A destination with the chaos of contrast is not nearly as soothing to the brain as, say, going from one neat, tidy, and well-ordered New England village to another, but the jumble is certainly stimulating and the images stick in your mind long after a visit.
Here are a few impressions from my time in Dubai at a government social media conference (yes, plenty of government organizations there use social media – one of the best speakers was the guy who handles social for the local police department.)
Most people think of the region’s upscale hotels like the famous Burj Al Arab, but on my next trip I’d rather stay at the XVA Art Hotel and Gallery in the older Deira section of town – the Al Fahidi, or Bastakiya, neighborhood.
The rooms are arranged around pretty shaded courtyards behind high, thick walls, with traditional architectural elements like this door….
I will say that swank hotels have their place. Somehow I found myself upgraded to an “Opera Suite” at the Sofitel hotel near the Burj Khalifa tower, and I was blinded by the chrome fittings in this cavernous bathroom….
Soaring towers and extraordinary buildings are part of the visual scenery in Dubai, including of course the world’s tallest building….
But there are still places to see more traditional architecture, like this wind tower or barjeel in the Al Fahidi historic district….
We’ve all heard about the gargantuan malls in the UAE (United Arab Emirates,) and I spent time in three of them: City Centre Deira, Dubai Mall, and Mall of the Emirates. The fact is, when it is boiling hot outside most of the year, people really like congregating where it is air-conditioned.
Malls in this part of the world are the community gathering spots that they used to be in the U.S. I didn’t do any shopping there, but the people-watching was excellent, especially late at night when everyone comes out to socialize. They’re also very easy to reach on the Metro.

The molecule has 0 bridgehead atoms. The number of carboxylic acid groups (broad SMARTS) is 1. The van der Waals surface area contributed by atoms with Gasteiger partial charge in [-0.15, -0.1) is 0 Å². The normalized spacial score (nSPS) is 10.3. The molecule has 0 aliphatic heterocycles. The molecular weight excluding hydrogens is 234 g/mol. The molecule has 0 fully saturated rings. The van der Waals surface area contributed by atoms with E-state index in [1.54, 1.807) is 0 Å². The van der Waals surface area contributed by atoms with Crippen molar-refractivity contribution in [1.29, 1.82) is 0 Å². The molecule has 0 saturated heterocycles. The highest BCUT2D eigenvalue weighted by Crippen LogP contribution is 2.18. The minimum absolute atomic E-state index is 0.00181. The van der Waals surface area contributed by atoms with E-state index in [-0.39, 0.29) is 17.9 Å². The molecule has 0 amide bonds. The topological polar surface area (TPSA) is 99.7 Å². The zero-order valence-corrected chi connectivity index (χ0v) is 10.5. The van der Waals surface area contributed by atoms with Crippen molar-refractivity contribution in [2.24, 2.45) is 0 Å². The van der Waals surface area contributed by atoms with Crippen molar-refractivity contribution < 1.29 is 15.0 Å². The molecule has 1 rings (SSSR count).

Eye candy includes watching people play in snow at Ski Dubai in Mall of the Emirates, or finding a spot away from the selfie-takers to enjoy the giant aquarium at Dubai Mall….
Mall food court offerings were mind-bogglingly diverse to match the palates and preferences of the many nationalities that live and work in this region. Bombay Chowpatty is next to Tim Horton’s is next to Just Falafel is next to KFC is next to Al Farooj Fresh is next to Pinkberry is next to Fujiyama.
If you miss a food brand from back home, rest assured that you can probably find it here…
If you dig around in the older Deira section of town, there are shops that are crammed with inexpensive items for the multi-ethnic workforce that makes up most of the population in the UAE.
Sometimes retail item positioning makes no sense, resulting in hookah displays jammed up next to the back to school promotions….
In contrast to the big malls, Souk Madinat Jumeirah (fairly close to Mall of the Emirates but closer to the beach) is a picturesque re-creation of a more traditional souk shopping experience, minus the aggressive hawkers. My local friend Grace who blogs at Sandier Pastures took me there with her family.
It’s part of a luxury resort complex, so the parking garage includes roving car wash vendors who will clean your Maserati while you shop.
The filtered sunlight through wooden carved archways overhead is a nice change from fluorescent mall lighting….
This caught my eye in the airport on my way home; I should have bought two just to make my kids’ Easter baskets more entertaining….
And finally, apparently in the fall there is nowhere in the world where you can escape the Starbucks Pumpkin Spice Latte….
(If you like this post, please consider subscribing to the blog via RSS feed or by email – the email signup box is at the top of the right sidebar near the Search box. Thanks!)